One of my patients only has one eye that sees well. The vision in the other eye was due to untreated anisometropic amblyopia. He is 22 years old and wants to wear contact lenses to correct -5.00 DS in his seeing-eye for full-time wear. Should I fit him with a contact lens?
The short answer is if he can be trusted to follow the hygiene rules then yes. Just because he has only one seeing eye does not make him more susceptible to a serious contact lens-related infection than a person with two seeing eyes. It’s just that the consequences of infection for him are more severe than for a person with two seeing eyes. If he has a serious corneal infection in his good eye and this causes corneal scarring then he will be functionally blind unless he is suitable for a corneal transplant. A person with two seeing eyes has another eye to rely on if they lose the vision in one eye.
My suggestion would be to explain the seriousness of the consequences and if the patient wants to go ahead with contact lens wear to write the possible consequences on paper and have the patient sign it agreeing that they understand the possible consequences of a serious corneal infection in their only seeing eye. Keep this note in the clinical records and give the patient a copy.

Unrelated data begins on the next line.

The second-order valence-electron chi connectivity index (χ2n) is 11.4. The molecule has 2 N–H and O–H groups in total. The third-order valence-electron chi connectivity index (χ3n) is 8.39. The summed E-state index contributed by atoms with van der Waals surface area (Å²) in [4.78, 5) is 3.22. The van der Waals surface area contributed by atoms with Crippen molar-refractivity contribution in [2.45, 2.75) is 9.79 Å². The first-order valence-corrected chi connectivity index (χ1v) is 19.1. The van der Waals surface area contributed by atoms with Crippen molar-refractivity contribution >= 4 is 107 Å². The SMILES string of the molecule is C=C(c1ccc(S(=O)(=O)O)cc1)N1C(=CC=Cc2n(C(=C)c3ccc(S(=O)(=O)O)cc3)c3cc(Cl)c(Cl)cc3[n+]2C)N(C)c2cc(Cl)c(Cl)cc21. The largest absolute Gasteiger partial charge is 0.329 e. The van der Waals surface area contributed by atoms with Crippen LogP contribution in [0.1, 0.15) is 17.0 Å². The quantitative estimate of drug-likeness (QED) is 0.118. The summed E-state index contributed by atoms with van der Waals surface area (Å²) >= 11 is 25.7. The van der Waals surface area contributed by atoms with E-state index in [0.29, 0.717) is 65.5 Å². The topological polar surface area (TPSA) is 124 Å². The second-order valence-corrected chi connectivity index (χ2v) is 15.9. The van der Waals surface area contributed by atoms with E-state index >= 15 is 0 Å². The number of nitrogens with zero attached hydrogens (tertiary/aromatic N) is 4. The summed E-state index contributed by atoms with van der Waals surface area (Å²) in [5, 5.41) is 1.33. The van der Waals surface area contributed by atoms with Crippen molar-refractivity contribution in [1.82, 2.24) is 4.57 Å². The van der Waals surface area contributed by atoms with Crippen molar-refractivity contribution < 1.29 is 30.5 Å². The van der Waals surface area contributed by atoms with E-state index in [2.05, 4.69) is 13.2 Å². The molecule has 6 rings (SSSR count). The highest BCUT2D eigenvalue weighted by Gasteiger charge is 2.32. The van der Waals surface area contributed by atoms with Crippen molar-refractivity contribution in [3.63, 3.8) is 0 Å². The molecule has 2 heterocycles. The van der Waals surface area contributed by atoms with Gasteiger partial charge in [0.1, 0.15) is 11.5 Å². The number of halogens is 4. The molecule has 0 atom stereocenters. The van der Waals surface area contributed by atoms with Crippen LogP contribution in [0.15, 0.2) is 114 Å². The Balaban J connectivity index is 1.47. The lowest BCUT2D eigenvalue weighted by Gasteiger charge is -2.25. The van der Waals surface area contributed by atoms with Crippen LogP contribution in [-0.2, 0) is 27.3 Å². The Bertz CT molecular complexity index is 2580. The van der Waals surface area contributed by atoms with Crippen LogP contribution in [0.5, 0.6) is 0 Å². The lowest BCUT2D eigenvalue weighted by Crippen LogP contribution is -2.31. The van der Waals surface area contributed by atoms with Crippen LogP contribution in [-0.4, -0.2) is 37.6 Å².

I also suggest that the patient is fitted with a daily disposable contact lens as this means that the chance of an infection from a dirty contact lens is reduced. I also suggest the lens material is silicone hydrogel for good oxygen supply to the cornea. Finally, I would advise the patient that if they have any red-eye and/or discomfort to remove the lens and to come back to my practice immediately or to seek advice at an accident and emergency hospital.
People with only one seeing eye should not be disadvantaged by being prohibited from wearing a contact lens but they should be fully aware of the possible consequences and be able to make an informed choice.